The ability to recover from a system disturbance depends on the time it takes to establish the cause of the problem and take remedial action. This requires a fast and complete review and analysis of the sequence of events prior to the disturbance. Power management software should assist operation and engineering staff to quickly identify the cause of operating problems and determine where energy costs can be reduced. The software should also be able to reconstruct exact system conditions to check for operator actions and probe for alternative actions after-the-fact. This important tool serves as an on-going learning process for the operator.
Besides reducing losses and improving data gathering capability, such an application should assist in increase plant reliability and control costs. The event playback feature is especially useful for root cause and effect investigations, improvement of system operations, exploration of alternative actions and replay of “What If” scenarios. Event playback capability translates into savings. These savings for a typical 50-MW plant are illustrated in Figure 1. For example, a conservative estimate of 10 percent reduction in downtime for an outage that lasts an hour yields about $33,000 in savings.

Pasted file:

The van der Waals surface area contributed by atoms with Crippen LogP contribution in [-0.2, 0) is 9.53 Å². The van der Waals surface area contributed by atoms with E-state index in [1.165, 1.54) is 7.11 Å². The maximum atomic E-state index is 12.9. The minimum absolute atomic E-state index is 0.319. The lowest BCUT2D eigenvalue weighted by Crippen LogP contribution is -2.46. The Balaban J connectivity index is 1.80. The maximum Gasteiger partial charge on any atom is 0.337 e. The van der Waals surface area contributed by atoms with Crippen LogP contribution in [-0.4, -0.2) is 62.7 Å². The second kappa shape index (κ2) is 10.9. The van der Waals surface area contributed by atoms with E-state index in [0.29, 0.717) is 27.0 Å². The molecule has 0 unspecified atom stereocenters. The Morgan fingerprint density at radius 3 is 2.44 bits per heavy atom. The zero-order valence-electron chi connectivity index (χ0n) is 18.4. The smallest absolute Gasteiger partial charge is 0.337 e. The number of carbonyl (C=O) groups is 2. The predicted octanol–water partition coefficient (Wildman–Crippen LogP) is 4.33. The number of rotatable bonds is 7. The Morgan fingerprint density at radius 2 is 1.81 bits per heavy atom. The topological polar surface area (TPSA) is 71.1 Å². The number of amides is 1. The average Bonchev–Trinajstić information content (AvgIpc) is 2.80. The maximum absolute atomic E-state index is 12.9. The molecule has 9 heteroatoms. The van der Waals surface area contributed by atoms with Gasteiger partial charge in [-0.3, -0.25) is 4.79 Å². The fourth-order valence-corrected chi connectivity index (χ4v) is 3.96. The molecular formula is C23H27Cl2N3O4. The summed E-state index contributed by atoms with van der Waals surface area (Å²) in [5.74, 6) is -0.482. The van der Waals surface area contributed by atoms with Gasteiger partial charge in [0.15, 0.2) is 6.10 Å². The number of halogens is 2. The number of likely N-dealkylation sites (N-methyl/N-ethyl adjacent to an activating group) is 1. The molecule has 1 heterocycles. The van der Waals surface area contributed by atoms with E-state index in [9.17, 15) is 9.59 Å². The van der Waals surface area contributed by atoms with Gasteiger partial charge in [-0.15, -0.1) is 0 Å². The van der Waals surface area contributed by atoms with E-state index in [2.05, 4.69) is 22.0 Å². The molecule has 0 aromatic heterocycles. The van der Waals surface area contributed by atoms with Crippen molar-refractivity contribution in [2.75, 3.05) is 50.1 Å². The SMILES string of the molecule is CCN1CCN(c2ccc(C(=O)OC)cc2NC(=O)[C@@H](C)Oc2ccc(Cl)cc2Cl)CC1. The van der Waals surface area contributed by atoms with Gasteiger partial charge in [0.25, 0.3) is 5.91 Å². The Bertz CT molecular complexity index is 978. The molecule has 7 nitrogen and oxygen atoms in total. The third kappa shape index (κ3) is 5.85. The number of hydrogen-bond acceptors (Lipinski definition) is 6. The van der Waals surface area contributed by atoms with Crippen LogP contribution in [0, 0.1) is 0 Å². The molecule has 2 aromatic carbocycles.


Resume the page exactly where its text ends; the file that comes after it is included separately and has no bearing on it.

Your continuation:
The RTPM Playback module reconstructs exact system conditions to check for electrical system component status, operator actions and telemeter data. The Playback feature has a direct interface to the RTPM Power Simulator modules for operators and engineers to study alternate solutions for the problems at hand.